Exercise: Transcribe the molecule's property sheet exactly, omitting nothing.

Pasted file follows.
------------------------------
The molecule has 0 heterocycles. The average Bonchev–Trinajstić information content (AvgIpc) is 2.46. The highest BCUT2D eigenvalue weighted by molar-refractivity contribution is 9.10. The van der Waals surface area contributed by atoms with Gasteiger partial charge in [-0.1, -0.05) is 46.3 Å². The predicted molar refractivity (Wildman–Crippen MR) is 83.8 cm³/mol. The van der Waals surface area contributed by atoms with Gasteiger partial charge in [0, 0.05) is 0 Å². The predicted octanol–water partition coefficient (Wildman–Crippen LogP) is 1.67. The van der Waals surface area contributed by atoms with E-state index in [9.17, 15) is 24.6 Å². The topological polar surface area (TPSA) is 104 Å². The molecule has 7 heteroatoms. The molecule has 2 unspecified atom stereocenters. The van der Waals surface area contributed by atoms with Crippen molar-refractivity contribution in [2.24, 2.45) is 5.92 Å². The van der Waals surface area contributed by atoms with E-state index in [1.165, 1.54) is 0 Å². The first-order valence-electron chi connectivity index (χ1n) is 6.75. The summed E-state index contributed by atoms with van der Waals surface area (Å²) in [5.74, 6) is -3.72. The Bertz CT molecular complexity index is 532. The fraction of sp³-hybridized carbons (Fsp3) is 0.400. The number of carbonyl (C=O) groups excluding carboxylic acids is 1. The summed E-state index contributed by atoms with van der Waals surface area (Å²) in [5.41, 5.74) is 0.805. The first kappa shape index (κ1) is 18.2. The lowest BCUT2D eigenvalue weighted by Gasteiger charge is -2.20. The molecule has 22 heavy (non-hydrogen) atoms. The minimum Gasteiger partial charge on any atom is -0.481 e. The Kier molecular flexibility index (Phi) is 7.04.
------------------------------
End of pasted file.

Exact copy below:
The molecule has 0 heterocycles. The average Bonchev–Trinajstić information content (AvgIpc) is 2.46. The highest BCUT2D eigenvalue weighted by molar-refractivity contribution is 9.10. The van der Waals surface area contributed by atoms with Gasteiger partial charge in [-0.1, -0.05) is 46.3 Å². The predicted molar refractivity (Wildman–Crippen MR) is 83.8 cm³/mol. The van der Waals surface area contributed by atoms with Gasteiger partial charge in [0, 0.05) is 0 Å². The predicted octanol–water partition coefficient (Wildman–Crippen LogP) is 1.67. The van der Waals surface area contributed by atoms with E-state index in [9.17, 15) is 24.6 Å². The topological polar surface area (TPSA) is 104 Å². The molecule has 7 heteroatoms. The molecule has 2 unspecified atom stereocenters. The van der Waals surface area contributed by atoms with Crippen molar-refractivity contribution in [2.24, 2.45) is 5.92 Å². The van der Waals surface area contributed by atoms with E-state index in [1.165, 1.54) is 0 Å². The first-order valence-electron chi connectivity index (χ1n) is 6.75. The summed E-state index contributed by atoms with van der Waals surface area (Å²) in [5.74, 6) is -3.72. The Bertz CT molecular complexity index is 532. The fraction of sp³-hybridized carbons (Fsp3) is 0.400. The number of carbonyl (C=O) groups excluding carboxylic acids is 1. The summed E-state index contributed by atoms with van der Waals surface area (Å²) in [5.41, 5.74) is 0.805. The first kappa shape index (κ1) is 18.2. The lowest BCUT2D eigenvalue weighted by Gasteiger charge is -2.20. The molecule has 22 heavy (non-hydrogen) atoms. The minimum Gasteiger partial charge on any atom is -0.481 e. The Kier molecular flexibility index (Phi) is 7.04.